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The Problem With Being Both Harassed and Promoted

5 minute read

Longtime Fox News chairman Roger Ailes is out the door at Fox News. Though there may have been some drama due to his rumored preexisting feuding with the Murdoch family, the tipping point was a recent lawsuit for “compensatory damages” – including mental anguish – from former Fox News anchor Gretchen Carlson.

Earlier this month, Carlson alleged that Ailes sexually propositioned and harassed her during her time at Fox, and that he effectively stonewalled her career at various junctures after she refused him, culminating in his firing her from the network last month. You can download and read the lawsuit in full here. In the time since Carlson went public, six more women have spoken publicly about similar harassment by Ailes (and it’s been reported that at least that many more privately contacted Carlson’s lawyer), setting off a shockwave in the media industry. Ailes has denied all these allegations.)

The question mark at the crux of the situation is Fox’s star anchor, Megyn Kelly.

As a string of her female colleagues rose up in Ailes’ defense, Kelly remained silent. Now, several reports have leaked to the effect that Kelly spoke to Fox lawyers and accused Ailes of unwanted sexual advances made earlier in her career. The details of the alleged harassment came from unnamed sources close to Fox, who informed New York Magazine’s Gabriel Sherman – who authored a 2014 biography of Ailes and has reported on him extensively –that Kelly shared the details of Ailes’ advances toward her about 10 years ago with investigators. Kelly has not yet commented on the situation – “nor will she while the review is pending,” says her lawyer, “other than to say she has cooperated with the inquiry fully and truthfully.”

The narrative around Ailes is complicated. He has a firm army of female defenders, and both Carlson and Kelly have made comments—after his alleged harassment of them took place—to the effect that he was good for their careers and that they enjoyed working with him.

As recently as May, Kelly told TIME that “if you respond to the bully, you’re going to get more bullying. The bully wants to control you. The bully wants a response from you. That’s half the reason why he does it.”

Many have mused that it doesn’t make sense for these women, particularly someone as outspoken against misogynists in the industry as Kelly, to have appeared allied with Ailes. Why would Kelly ever say she enjoyed working with him if he’d demeaned and harassed her in the past? Or so the thinking goes. And as critics of Carlson have pointed out, she did benefit from Ailes’ attentions in terms of the upward mobility of her career (that is, until she didn’t).

But that kind of dichotomous, black-and-white thinking isn’t how harassment and sexism work. It’s messier. The same system of institutional male privilege can discriminate against women even while they’re able to ascend in it. We still expect women who have experienced male sexual aggression—from harassment to rape—to be perfect victims with perfect stories. Kelly’s alleged harassment took place a decade ago, and in the time since she’s presumably had to interact with her boss, mentor, and alleged harasser pretty frequently.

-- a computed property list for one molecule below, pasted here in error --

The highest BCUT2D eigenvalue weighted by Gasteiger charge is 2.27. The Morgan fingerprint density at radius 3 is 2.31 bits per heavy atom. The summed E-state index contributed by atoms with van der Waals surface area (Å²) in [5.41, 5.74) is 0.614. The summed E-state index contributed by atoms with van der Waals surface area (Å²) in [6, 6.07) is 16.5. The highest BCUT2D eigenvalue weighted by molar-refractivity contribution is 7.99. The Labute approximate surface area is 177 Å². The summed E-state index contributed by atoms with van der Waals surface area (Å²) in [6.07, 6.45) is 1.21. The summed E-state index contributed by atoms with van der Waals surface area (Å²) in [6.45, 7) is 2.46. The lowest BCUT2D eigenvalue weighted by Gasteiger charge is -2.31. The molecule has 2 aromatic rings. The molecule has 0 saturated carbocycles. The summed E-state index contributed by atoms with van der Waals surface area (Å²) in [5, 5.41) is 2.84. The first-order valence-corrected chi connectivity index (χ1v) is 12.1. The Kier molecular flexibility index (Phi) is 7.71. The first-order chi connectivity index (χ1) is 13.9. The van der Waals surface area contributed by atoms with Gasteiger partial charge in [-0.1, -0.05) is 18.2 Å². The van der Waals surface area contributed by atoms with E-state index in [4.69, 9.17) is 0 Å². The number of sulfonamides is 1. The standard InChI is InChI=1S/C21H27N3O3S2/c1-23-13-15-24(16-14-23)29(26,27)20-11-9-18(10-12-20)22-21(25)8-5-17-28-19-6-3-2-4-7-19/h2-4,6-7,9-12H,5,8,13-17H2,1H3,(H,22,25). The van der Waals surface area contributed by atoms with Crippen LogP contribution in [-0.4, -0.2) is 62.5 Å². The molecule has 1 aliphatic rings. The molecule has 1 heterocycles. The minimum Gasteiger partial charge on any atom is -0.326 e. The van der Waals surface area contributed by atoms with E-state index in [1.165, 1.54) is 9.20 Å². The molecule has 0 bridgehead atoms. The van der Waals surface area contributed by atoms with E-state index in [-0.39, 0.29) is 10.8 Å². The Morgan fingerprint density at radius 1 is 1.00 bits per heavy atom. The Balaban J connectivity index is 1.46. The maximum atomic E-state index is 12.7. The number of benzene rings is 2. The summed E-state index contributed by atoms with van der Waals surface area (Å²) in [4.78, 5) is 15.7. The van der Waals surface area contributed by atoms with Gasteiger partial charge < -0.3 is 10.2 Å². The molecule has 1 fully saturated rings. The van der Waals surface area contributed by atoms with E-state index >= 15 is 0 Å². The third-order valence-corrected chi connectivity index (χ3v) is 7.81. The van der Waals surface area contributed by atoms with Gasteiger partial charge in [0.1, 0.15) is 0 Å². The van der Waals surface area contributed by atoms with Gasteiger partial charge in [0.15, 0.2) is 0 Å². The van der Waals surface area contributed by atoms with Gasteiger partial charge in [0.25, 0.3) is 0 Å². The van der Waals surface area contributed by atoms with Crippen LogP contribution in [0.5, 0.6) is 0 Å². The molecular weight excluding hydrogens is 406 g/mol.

In that same interview with TIME, Kelly said that the best way to beat a bully was to keep your head down and simply push forward, to not give them the gratification of response. Carlson stated that Ailes sabotaged her career and told her that she needed to stop being such a “man-hater” and just “get along with the boys.” And then, suddenly she found herself without a job. That is something to which she is fully justified in responding, as she’s chosen to do. Perhaps Kelly’s reported discussion with investigators means she’s decided to respond, too.

Read more: Conservatives Are Not Happy With Megyn Kelly’s Convention Clothing

I’ve never really been able to get on board with the Kelly-as-feminist-icon narrative, but I respect her ability to achieve a successful career despite the sexism she must have faced throughout the years in a male-dominated industry (and at Fox, no less). Nobody should hold it against her that, in the span of a decade, she potentially made the occasional friendly comment for the sake of convenience. Nobody should invoke the passing of time as a reason to doubt any woman who comes forward about sexual harassment after the fact – it’s a crappy reality for many women, but sometimes they’re pushed into a ‘go along to get along’ mentality in order to be able to make any sort of career headway at all, and the most opportune time to face their harassers doesn’t come until later.

You can’t really expect someone to fight a battle every time they open their mouth, not for 10 years, not if they also want to be able to actually do the work they came to do. I also don’t think it’s impossible that Kelly and Ailes had some non-harassment-laden moments during that decade and that she could have also developed a more functional relationship with him— that in no way excuses any alleged sexual aggression, towards her or any other woman.

Hopefully the next woman to be sexually harassed by a powerful male coworker won’t feel she has to wait as long to come forward.

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